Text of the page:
The California Labor Code provides that employees are presumptively entitled to be paid overtime for all hours worked in excess of eight hours during a day or forty hours a week, and are entitled to recover unpaid amounts at a rate of at least 1.5 times the employee's regular rate of pay. Cal. Lab. Code § 510(a).

B. Meal & Rest Periods

Under California law, "[n]o employer shall employ any person for a work period of more than five (5) hours without a meal period of not less than 30 minutes, except that when a work period of not more than six (6) hours will complete the day's work the meal period may be waived by mutual consent of the employer and the employee." Cal. Code Regs. tit. 8, § 11070(11)(A). With respect to rest periods, employers are required to provide rest periods for a period of ten minutes for every four hours worked. Id. § 11070(12)(A).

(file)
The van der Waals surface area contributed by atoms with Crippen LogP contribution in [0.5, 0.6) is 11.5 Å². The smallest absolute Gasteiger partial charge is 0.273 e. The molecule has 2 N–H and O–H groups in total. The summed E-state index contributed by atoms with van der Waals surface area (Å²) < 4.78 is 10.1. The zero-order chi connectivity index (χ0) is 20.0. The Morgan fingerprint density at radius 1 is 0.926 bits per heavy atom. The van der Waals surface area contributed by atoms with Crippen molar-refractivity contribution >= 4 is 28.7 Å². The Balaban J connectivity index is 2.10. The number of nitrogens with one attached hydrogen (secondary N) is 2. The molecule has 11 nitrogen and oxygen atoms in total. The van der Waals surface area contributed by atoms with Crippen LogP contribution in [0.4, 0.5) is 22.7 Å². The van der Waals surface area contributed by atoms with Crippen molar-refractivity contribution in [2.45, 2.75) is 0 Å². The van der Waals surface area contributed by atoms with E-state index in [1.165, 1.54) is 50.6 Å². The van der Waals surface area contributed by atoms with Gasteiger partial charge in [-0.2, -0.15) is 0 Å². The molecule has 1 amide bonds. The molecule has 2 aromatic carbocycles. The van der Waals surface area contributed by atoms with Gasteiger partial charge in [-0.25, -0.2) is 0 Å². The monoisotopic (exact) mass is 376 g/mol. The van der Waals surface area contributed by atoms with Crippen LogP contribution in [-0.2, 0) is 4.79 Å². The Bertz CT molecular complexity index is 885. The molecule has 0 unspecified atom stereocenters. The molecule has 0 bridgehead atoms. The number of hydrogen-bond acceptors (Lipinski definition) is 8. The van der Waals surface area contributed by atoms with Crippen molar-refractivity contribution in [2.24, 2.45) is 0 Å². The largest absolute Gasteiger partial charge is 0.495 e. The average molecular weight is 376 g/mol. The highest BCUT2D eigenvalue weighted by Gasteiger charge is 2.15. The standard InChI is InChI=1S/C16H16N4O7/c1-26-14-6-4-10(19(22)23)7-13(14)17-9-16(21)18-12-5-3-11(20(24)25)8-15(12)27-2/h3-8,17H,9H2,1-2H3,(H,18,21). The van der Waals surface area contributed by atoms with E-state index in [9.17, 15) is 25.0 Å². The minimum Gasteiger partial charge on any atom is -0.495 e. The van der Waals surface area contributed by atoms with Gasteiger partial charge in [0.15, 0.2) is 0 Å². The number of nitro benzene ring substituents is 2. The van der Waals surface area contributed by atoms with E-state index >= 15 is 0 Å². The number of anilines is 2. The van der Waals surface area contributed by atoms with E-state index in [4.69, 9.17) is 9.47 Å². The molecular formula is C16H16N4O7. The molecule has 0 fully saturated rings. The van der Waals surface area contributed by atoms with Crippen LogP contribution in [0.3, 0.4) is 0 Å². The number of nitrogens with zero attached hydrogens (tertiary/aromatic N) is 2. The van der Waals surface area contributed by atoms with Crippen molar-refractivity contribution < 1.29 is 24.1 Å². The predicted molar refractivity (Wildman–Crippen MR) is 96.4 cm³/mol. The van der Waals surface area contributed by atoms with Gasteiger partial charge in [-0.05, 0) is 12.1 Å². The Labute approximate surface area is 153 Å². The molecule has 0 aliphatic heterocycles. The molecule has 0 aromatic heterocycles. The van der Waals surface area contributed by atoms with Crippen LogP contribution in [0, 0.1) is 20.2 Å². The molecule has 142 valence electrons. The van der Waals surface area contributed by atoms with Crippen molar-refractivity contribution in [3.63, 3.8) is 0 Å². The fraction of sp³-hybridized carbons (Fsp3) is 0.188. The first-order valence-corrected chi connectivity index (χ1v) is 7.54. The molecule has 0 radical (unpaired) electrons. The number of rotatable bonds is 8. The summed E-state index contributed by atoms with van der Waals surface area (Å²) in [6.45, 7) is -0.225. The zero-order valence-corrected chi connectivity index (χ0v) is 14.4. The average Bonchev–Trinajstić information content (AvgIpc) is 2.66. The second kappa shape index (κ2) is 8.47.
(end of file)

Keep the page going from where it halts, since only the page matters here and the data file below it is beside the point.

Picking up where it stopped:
C. Waiting Time Penalties

Section 203 of the California Labor Code provides in pertinent part: "If an employer willfully fails to pay . . . in accordance with Sections 201, 201.5, 202, and 202.5, any wages of an employee who is discharged or who quits, the wages of the employee shall continue as a penalty from the due date thereof at the same rate until paid or until an action therefor is commenced; but the wages shall not continue for more than 30 days." Cal. Labor Code § 203.

D. Exemption Classification